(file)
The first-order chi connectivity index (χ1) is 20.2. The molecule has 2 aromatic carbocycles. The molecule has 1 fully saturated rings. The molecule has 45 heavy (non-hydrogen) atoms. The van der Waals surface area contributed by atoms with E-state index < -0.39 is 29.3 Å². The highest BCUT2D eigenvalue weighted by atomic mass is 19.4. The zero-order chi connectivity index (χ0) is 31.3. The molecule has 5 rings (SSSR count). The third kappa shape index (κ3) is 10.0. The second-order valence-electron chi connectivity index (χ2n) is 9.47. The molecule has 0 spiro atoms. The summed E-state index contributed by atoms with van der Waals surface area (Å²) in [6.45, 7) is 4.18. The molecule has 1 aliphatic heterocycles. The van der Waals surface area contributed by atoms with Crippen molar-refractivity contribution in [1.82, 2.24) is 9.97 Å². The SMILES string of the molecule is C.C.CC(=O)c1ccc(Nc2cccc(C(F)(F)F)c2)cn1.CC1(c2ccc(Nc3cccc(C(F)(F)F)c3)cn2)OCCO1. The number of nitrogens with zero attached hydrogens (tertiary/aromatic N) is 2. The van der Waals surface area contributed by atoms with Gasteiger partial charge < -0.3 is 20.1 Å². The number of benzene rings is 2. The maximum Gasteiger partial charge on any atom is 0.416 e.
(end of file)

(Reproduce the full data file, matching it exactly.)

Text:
The first-order chi connectivity index (χ1) is 20.2. The molecule has 2 aromatic carbocycles. The molecule has 1 fully saturated rings. The molecule has 45 heavy (non-hydrogen) atoms. The van der Waals surface area contributed by atoms with E-state index < -0.39 is 29.3 Å². The highest BCUT2D eigenvalue weighted by atomic mass is 19.4. The zero-order chi connectivity index (χ0) is 31.3. The molecule has 5 rings (SSSR count). The third kappa shape index (κ3) is 10.0. The second-order valence-electron chi connectivity index (χ2n) is 9.47. The molecule has 0 spiro atoms. The summed E-state index contributed by atoms with van der Waals surface area (Å²) in [6.45, 7) is 4.18. The molecule has 1 aliphatic heterocycles. The van der Waals surface area contributed by atoms with Crippen molar-refractivity contribution in [1.82, 2.24) is 9.97 Å². The SMILES string of the molecule is C.C.CC(=O)c1ccc(Nc2cccc(C(F)(F)F)c2)cn1.CC1(c2ccc(Nc3cccc(C(F)(F)F)c3)cn2)OCCO1. The number of nitrogens with zero attached hydrogens (tertiary/aromatic N) is 2. The van der Waals surface area contributed by atoms with Gasteiger partial charge < -0.3 is 20.1 Å². The number of benzene rings is 2. The maximum Gasteiger partial charge on any atom is 0.416 e.